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Shown above is his ’32 three window, again saved from a former life of drag strip abuse, having more or less been wadded up into a ball and left for dead.  It too will sport LOTS of one-off aluminum goodies from Kirk’s inventive parts inventory, including the replica E&J headlights, matching tailights, an absolutely beautiful tilt steering set up.  In addition to those bits, the car will sport a 6.71 blown Buick nailhead engine and a 5 speed.   Like the trunk-lid?  Kirk also punches louvers on a (naturally), home-grown louver press. 

DSC04159 (1024x768)It’s always fun to visit Kirk’s shop, whether it’s during his every-Friday morning  “Geezer Coffee” and shop open-house, or any weekday when he and his friends are working on the latest projects.  There’s always guys dropping in to help out, get work done on their own, or his projects.  That’s what Hot Rodding really is, good friends getting together to turn neglected junk, and bits of metal into works of art.

Thanks for the welcom, and the  inspiration Kirk!

Here at Cool McCool’s Garage, our panel of automotive styling experts and Hot Rod Historians sometimes don’t always agree on what’s “Hot”, and what’s “Not”.  This year, our executive committee traveled over 10 miles to attend the NSRA “Nats North”, right here in sunny Kalamazoo, MI.  We didn’t all agree on the cars, but we did agree it was a great weekend, that we got to hang out with some great friends, and that we managed to not spend all our project money on, well, another project.  (Thanks John Hall for letting the CEO off the hook on the Riv’s when the CFO put the brakes on the Riviera project).  Anyway, without further ado, our panel of experts now present, in maybe no particular order, what’s “Hot”, and what’s “Not” in Hot Rodding, 2012…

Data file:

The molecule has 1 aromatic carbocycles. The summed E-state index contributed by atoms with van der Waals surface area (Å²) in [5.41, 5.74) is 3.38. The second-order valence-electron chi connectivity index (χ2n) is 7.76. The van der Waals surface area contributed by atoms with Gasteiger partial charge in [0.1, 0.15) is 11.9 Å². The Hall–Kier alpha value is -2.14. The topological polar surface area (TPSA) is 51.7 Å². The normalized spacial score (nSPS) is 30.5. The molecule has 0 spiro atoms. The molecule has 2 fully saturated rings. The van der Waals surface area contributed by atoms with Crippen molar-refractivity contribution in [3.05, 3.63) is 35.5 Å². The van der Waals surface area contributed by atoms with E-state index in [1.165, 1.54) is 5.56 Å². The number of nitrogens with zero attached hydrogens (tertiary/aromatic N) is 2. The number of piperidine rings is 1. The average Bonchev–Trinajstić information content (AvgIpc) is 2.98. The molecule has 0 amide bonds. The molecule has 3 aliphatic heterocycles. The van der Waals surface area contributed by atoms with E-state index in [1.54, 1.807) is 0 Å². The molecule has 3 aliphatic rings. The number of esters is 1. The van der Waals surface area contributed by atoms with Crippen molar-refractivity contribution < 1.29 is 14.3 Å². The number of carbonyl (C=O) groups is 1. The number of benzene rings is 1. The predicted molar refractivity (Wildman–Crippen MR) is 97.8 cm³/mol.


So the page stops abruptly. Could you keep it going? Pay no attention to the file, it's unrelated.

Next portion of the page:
Hot, hot, hot.  Pagan Gold ’40 Ford Coupe.  And, yes, it’s got a Hemi in it.  From the white firewall, white walls, and just enough “bling” to be period correct, but still a “real” car, this was a standout.